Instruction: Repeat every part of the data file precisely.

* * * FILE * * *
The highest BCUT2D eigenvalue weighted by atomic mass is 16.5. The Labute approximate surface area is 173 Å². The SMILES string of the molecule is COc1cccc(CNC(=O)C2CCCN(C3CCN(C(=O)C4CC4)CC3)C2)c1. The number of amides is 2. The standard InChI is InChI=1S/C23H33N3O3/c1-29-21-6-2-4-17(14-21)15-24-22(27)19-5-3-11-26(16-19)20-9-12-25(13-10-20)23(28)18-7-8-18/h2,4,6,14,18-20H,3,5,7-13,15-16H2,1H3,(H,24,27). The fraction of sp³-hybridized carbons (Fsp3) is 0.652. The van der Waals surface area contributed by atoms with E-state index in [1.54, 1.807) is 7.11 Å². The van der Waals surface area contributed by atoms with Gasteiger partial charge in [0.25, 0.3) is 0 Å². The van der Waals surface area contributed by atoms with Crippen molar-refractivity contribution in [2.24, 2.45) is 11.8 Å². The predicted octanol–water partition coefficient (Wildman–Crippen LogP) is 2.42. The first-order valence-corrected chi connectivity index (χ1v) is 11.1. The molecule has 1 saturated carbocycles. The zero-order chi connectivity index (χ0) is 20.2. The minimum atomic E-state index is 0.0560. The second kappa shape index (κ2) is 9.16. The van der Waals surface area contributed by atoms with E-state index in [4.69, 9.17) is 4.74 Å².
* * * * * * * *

The highest BCUT2D eigenvalue weighted by atomic mass is 16.5. The Labute approximate surface area is 173 Å². The SMILES string of the molecule is COc1cccc(CNC(=O)C2CCCN(C3CCN(C(=O)C4CC4)CC3)C2)c1. The number of amides is 2. The standard InChI is InChI=1S/C23H33N3O3/c1-29-21-6-2-4-17(14-21)15-24-22(27)19-5-3-11-26(16-19)20-9-12-25(13-10-20)23(28)18-7-8-18/h2,4,6,14,18-20H,3,5,7-13,15-16H2,1H3,(H,24,27). The fraction of sp³-hybridized carbons (Fsp3) is 0.652. The van der Waals surface area contributed by atoms with E-state index in [1.54, 1.807) is 7.11 Å². The van der Waals surface area contributed by atoms with Gasteiger partial charge in [0.25, 0.3) is 0 Å². The van der Waals surface area contributed by atoms with Crippen molar-refractivity contribution in [2.24, 2.45) is 11.8 Å². The predicted octanol–water partition coefficient (Wildman–Crippen LogP) is 2.42. The first-order valence-corrected chi connectivity index (χ1v) is 11.1. The molecule has 1 saturated carbocycles. The zero-order chi connectivity index (χ0) is 20.2. The minimum atomic E-state index is 0.0560. The second kappa shape index (κ2) is 9.16. The van der Waals surface area contributed by atoms with E-state index in [4.69, 9.17) is 4.74 Å².